A Neurobiologist on Understanding Psychopaths
Psychopaths make up 1 to 2 percent of the American population. That’s around 6,278,000 psychopaths who live among us and use intimidation and manipulation to lord over others. In any organization of at least 35 people, one will be a psychopath. Before you start making boss jokes, take some relief in the fact that these types of individuals likely don’t want to murder you in your sleep.
James Fallon should know. He himself is a psychopath. As a neurobiologist at UC Irvine, Fallon has made a name for himself decoding the psychopathic brain. The psychiatric definition of a psychopath is someone who is "suffering from chronic mental disorder with abnormal or violent social behavior." Brain scans reveal the orbital cortex--the area of the brain just behind the eyes--which helps moderate impulse control, ethical decision-making, and moral behavior; low activity in this area indicates someone who is likely a psychopath, according to Fallon's discussion of his research and his own psychopathic brain on NPR.
Without the help of a brain scan, how can we spot a psychopath? One easy method is to ask: Is the person running for office? Yes, politicians rank high on the psychopathic scale. And we continue to vote for them.
Which U.S. president was the biggest psychopath of them all? Teddy Roosevelt, according to Fallon. FDR, JFK, and Bill Clinton also top the list, with George W. Bush falling somewhere in the middle when compared to other American presidents.
Why do we elect psychopaths? Fallon explains: “[We’re] picking and voting for and enjoying the psychopathic traits, because those are the people that you think are the ones who can lead you.” Politicians, of course, are famous for their dishonesty, and so are psychopaths. Fallon calls them “world champ liars—pathological liars.” But we the people are attracted to them, because, as Fallon points out: “They lied for us. They lied to protect us.”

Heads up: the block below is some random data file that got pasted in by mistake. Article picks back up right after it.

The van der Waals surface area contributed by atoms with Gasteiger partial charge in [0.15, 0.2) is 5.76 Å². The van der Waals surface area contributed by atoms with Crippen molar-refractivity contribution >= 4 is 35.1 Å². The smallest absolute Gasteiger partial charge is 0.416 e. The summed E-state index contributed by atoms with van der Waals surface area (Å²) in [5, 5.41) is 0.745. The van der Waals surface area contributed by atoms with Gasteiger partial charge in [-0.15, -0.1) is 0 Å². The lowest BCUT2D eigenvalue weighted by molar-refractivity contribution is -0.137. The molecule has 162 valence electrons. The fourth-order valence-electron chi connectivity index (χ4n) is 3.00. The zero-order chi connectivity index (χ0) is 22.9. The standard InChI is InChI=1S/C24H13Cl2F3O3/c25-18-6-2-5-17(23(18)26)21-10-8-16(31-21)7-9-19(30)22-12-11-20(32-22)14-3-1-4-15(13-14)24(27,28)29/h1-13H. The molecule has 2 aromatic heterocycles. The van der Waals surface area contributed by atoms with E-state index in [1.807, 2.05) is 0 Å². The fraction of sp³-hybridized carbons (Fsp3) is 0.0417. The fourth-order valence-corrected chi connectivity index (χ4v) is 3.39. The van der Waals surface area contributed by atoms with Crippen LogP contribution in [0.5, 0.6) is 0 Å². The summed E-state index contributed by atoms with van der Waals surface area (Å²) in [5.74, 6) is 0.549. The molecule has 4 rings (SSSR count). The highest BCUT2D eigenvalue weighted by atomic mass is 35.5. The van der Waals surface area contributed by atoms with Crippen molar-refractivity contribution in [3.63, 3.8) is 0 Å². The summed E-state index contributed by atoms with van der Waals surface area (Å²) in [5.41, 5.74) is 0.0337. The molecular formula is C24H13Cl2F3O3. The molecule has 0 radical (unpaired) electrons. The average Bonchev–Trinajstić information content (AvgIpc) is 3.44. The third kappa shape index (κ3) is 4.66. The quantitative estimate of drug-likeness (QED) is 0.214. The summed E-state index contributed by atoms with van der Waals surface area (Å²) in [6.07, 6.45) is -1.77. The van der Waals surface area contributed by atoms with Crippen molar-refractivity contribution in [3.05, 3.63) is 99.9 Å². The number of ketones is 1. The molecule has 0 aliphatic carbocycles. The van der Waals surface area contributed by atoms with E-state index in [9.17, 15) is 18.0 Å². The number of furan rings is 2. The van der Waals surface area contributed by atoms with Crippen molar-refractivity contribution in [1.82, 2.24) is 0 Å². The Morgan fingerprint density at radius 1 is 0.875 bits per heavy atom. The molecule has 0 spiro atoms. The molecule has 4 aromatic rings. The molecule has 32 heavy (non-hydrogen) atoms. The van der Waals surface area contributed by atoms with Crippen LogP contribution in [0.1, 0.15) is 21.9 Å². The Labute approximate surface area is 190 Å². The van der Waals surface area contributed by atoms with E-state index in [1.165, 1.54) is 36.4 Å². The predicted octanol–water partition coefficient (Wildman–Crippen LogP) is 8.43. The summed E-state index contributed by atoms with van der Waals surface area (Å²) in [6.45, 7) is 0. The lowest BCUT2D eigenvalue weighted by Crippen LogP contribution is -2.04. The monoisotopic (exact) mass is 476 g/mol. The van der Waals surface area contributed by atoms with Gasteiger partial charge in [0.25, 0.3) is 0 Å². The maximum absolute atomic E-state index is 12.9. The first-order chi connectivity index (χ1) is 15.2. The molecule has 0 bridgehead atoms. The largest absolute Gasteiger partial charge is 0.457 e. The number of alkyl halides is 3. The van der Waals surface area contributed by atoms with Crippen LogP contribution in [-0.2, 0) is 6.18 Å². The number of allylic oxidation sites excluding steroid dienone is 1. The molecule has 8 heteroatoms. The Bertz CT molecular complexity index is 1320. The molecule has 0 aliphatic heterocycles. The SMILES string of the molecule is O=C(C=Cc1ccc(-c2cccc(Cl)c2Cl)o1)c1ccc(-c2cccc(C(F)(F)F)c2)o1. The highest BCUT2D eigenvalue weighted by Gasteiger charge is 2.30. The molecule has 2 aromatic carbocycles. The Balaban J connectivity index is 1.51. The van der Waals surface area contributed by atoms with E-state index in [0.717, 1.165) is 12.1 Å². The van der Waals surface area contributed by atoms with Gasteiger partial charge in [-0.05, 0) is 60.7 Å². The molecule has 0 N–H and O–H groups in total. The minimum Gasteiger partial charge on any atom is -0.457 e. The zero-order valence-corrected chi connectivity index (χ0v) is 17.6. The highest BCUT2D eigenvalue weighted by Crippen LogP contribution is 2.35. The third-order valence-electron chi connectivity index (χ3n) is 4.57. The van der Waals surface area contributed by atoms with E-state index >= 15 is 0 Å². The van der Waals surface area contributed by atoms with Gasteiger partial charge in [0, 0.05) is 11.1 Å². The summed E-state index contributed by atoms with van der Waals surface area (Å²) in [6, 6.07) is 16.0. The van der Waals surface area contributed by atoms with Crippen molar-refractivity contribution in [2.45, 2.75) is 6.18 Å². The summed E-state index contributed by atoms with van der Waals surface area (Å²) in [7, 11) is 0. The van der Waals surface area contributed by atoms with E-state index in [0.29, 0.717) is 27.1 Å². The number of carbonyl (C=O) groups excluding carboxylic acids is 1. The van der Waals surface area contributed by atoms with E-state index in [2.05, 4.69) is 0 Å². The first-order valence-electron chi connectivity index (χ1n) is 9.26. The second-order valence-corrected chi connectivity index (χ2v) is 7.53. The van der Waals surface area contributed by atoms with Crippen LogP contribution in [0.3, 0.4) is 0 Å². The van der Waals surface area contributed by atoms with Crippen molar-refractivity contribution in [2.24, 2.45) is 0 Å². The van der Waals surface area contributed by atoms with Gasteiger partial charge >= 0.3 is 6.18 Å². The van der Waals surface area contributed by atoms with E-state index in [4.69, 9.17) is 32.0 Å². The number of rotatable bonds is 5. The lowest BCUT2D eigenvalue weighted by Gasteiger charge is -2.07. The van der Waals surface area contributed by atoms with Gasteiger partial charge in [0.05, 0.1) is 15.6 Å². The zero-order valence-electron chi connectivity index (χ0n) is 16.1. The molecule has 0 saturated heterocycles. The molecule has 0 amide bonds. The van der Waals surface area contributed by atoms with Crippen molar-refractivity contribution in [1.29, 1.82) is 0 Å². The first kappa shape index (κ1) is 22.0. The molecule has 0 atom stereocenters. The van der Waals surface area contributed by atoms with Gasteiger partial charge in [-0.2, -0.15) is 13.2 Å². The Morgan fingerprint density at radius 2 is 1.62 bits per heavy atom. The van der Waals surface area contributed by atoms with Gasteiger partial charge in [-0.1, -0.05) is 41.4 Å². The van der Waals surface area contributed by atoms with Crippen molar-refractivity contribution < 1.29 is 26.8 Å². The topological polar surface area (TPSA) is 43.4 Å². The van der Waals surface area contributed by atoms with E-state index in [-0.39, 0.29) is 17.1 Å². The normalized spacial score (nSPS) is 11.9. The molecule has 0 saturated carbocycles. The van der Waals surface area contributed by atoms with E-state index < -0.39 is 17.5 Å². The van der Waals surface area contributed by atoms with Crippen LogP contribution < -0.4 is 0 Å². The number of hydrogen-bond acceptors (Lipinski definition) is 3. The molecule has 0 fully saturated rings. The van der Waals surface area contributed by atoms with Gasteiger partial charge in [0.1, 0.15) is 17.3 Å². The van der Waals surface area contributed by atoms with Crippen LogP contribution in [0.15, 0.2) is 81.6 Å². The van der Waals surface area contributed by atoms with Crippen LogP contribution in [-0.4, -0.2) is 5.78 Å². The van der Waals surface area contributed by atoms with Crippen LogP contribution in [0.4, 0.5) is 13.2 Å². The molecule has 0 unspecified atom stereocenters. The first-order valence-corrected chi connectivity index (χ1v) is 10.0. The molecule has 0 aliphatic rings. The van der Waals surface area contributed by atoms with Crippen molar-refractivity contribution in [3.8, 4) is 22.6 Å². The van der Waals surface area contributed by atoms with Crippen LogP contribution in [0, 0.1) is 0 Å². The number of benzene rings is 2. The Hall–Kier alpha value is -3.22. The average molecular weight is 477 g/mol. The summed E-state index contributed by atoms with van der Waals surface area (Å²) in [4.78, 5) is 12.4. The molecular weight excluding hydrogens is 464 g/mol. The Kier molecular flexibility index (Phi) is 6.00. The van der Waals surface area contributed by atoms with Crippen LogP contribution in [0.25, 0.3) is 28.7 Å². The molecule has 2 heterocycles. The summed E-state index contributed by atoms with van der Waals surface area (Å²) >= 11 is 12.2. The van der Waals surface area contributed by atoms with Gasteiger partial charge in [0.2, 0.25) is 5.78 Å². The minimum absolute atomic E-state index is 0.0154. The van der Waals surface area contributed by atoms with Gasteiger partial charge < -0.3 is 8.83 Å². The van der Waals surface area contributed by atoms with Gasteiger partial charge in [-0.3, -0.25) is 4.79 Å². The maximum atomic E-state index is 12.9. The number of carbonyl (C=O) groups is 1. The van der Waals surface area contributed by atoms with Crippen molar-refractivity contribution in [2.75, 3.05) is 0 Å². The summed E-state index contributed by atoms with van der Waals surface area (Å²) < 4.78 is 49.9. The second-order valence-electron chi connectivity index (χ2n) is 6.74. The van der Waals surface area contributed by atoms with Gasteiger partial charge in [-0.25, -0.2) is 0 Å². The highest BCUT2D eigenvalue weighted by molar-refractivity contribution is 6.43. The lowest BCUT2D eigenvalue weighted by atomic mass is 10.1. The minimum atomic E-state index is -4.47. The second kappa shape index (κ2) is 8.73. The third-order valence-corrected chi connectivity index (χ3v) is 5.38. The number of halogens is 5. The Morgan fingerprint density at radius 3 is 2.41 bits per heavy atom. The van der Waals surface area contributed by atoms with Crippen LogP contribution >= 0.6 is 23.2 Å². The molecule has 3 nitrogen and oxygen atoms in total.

Surprisingly, Hitler does not rank as a psychopath. Fallon says that Hitler and Nazi leaders were simply doing their job, citing Hannah Arendt who famously called it “the banality of evil.”
For more on Fallon’s insights into want psychopaths want, watch a clip from Big Think’s interview:
A guide to making difficult conversations possible—and peaceful—in an increasingly polarized nation.
- How can we reach out to people on the other side of the divide? Get to know the other person as a human being before you get to know them as a set of tribal political beliefs, says Sarah Ruger. Don't launch straight into the difficult topics—connect on a more basic level first.
- To bond, use icebreakers backed by neuroscience and psychology: Share a meal, watch some comedy, see awe-inspiring art, go on a tough hike together—sharing tribulation helps break down some of the mental barriers we have between us. Then, get down to talking, putting your humanity before your ideology.
- The Charles Koch Foundation is committed to understanding what drives intolerance and the best ways to cure it. The foundation supports interdisciplinary research to overcome intolerance, new models for peaceful interactions, and experiments that can heal fractured communities. For more information, visit charleskochfoundation.org/courageous-collaborations.
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- Acosta will be allowed to return to the White House on Friday.
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- The case is still open, and the administration may choose to appeal the ruling.
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